Friday, July 25, 2014

Assignment Part 1

On Friday July 18 we took boat captained by the amazing Captain Charlie, out for a fishing trip in Boston Harbor. After some rocky waves we finally settled at a good spot and patiently waited for our worm baited lines to catch something.

First came the Silver Hake, a very elegant fish that is also called a whiting. While I am not the best at drawing I think I did a good job on drawing this fish as you can see in my notes below ..especially on those clear fins on the underside of the fish.
 These little guys were about 8 inches long but with a whole lot of fight in them.

Next came the Black Sea Bass also called Centropristis Striata by scientist. This fish is a very tough and foot long looking guy, camouflaged perfectly for the rocky bottoms of the ocean floor.

The flounder came next, with 16 inches of amazing evolution and having its eyes on the left. While I could not find the specific named I found that these guys are in the family of Bothidae which are left eyed species that lay on their right side on the ocean floor.

For the main piece in our great fishing expedition we caught a 38inch Striped Bass(Morone Saxatilis) that weighted about 50 to 60 pounds! This fish was amazing in size and flavor as well since we got to take home some of it. 
 Fun Fact: these guys breed in fresh water, then migrate to salt water.

Having ended in with a great big fish, we headed out to Lovell's island were we saw many great little sea critters in the tide pools.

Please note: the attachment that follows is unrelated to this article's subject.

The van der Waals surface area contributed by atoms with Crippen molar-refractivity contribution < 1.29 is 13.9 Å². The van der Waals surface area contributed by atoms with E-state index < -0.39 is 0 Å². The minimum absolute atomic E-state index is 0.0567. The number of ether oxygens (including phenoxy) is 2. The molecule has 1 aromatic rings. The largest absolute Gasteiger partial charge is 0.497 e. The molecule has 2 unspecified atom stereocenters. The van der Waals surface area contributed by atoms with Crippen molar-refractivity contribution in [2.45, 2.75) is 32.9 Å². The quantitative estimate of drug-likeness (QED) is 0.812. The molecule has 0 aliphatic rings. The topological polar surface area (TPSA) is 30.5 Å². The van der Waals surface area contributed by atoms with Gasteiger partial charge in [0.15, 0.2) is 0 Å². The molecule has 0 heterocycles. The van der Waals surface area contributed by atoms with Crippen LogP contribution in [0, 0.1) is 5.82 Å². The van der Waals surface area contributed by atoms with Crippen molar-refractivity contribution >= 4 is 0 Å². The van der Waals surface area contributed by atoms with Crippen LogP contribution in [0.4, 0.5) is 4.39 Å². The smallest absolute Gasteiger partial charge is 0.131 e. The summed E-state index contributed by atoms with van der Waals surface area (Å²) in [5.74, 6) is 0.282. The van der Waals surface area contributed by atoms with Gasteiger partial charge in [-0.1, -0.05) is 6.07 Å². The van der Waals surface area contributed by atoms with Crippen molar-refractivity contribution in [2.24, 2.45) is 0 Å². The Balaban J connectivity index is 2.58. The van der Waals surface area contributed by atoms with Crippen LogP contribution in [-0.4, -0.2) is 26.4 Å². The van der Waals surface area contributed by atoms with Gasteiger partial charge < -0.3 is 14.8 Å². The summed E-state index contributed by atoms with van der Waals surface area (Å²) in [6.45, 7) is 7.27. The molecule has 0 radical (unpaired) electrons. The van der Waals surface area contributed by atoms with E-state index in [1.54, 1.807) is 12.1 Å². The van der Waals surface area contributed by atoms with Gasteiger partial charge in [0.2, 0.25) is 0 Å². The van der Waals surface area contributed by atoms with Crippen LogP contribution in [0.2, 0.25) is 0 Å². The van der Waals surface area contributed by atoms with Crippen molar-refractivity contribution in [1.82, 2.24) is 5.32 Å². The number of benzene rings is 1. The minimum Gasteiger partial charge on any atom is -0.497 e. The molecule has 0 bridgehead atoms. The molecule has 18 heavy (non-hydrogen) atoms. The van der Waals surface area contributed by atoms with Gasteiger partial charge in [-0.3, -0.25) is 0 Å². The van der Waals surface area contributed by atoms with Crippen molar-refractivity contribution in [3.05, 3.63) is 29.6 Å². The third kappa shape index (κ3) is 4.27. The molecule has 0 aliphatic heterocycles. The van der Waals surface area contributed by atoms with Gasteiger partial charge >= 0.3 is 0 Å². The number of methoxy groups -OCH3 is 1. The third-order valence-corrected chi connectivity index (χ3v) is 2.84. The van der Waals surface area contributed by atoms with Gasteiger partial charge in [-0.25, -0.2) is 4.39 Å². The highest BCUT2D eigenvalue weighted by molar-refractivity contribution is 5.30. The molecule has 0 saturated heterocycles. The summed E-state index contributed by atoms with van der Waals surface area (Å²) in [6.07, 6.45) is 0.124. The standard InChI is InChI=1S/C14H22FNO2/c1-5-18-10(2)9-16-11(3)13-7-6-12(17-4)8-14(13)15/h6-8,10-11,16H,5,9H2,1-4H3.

We encountered a great army of common periwinkles all over the beach, they had invaded and held the beaches long before we arrived. 
 To reinforce this invasion the armored Asian Shore Crabs were on the beach as well. This invasive species are extremely effective at clearing the beaches of local sea life.. effectively clearing the path for the waves of common periwinkles to come. 

 We also saw many many outposts of Barnacles surveying the beaches for the sea invasion. On the rocks there were thousands upon thousands of them, their capability to survive outside the water made them ideal for their role in taking over the beaches and holding them along with the Common periwinkles.

Lastly some sneaky hermit crabs disguised as periwinkles were found crawling along the beaches, a very effective covert infiltration into the ranks of the invading periwinkle army.

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